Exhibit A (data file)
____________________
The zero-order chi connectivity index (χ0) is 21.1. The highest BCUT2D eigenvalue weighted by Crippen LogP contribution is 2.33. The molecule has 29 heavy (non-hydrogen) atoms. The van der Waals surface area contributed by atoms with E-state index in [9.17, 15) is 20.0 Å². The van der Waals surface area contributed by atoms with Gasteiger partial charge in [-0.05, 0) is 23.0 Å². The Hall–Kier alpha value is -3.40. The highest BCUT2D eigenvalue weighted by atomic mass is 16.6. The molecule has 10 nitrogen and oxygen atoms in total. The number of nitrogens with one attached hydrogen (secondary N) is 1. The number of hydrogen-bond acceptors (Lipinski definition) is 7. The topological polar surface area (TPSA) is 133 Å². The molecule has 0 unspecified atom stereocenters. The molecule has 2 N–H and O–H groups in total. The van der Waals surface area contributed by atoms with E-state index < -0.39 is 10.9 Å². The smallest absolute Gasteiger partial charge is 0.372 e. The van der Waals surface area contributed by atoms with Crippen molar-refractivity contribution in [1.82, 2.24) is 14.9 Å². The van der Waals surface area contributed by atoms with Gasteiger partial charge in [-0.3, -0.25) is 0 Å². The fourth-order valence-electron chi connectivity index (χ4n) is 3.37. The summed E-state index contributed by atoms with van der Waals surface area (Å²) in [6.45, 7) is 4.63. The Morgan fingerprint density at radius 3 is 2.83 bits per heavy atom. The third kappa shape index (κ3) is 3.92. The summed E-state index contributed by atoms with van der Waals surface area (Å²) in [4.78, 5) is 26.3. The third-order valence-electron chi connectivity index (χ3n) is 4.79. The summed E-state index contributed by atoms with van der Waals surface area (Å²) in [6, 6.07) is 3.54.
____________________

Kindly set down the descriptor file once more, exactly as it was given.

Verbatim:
The zero-order chi connectivity index (χ0) is 21.1. The highest BCUT2D eigenvalue weighted by Crippen LogP contribution is 2.33. The molecule has 29 heavy (non-hydrogen) atoms. The van der Waals surface area contributed by atoms with E-state index in [9.17, 15) is 20.0 Å². The van der Waals surface area contributed by atoms with Gasteiger partial charge in [-0.05, 0) is 23.0 Å². The Hall–Kier alpha value is -3.40. The highest BCUT2D eigenvalue weighted by atomic mass is 16.6. The molecule has 10 nitrogen and oxygen atoms in total. The number of nitrogens with one attached hydrogen (secondary N) is 1. The number of hydrogen-bond acceptors (Lipinski definition) is 7. The topological polar surface area (TPSA) is 133 Å². The molecule has 0 unspecified atom stereocenters. The molecule has 2 N–H and O–H groups in total. The van der Waals surface area contributed by atoms with E-state index < -0.39 is 10.9 Å². The smallest absolute Gasteiger partial charge is 0.372 e. The van der Waals surface area contributed by atoms with Crippen molar-refractivity contribution in [1.82, 2.24) is 14.9 Å². The van der Waals surface area contributed by atoms with Gasteiger partial charge in [-0.3, -0.25) is 0 Å². The fourth-order valence-electron chi connectivity index (χ4n) is 3.37. The summed E-state index contributed by atoms with van der Waals surface area (Å²) in [6.45, 7) is 4.63. The Morgan fingerprint density at radius 3 is 2.83 bits per heavy atom. The third kappa shape index (κ3) is 3.92. The summed E-state index contributed by atoms with van der Waals surface area (Å²) in [4.78, 5) is 26.3. The third-order valence-electron chi connectivity index (χ3n) is 4.79. The summed E-state index contributed by atoms with van der Waals surface area (Å²) in [6, 6.07) is 3.54.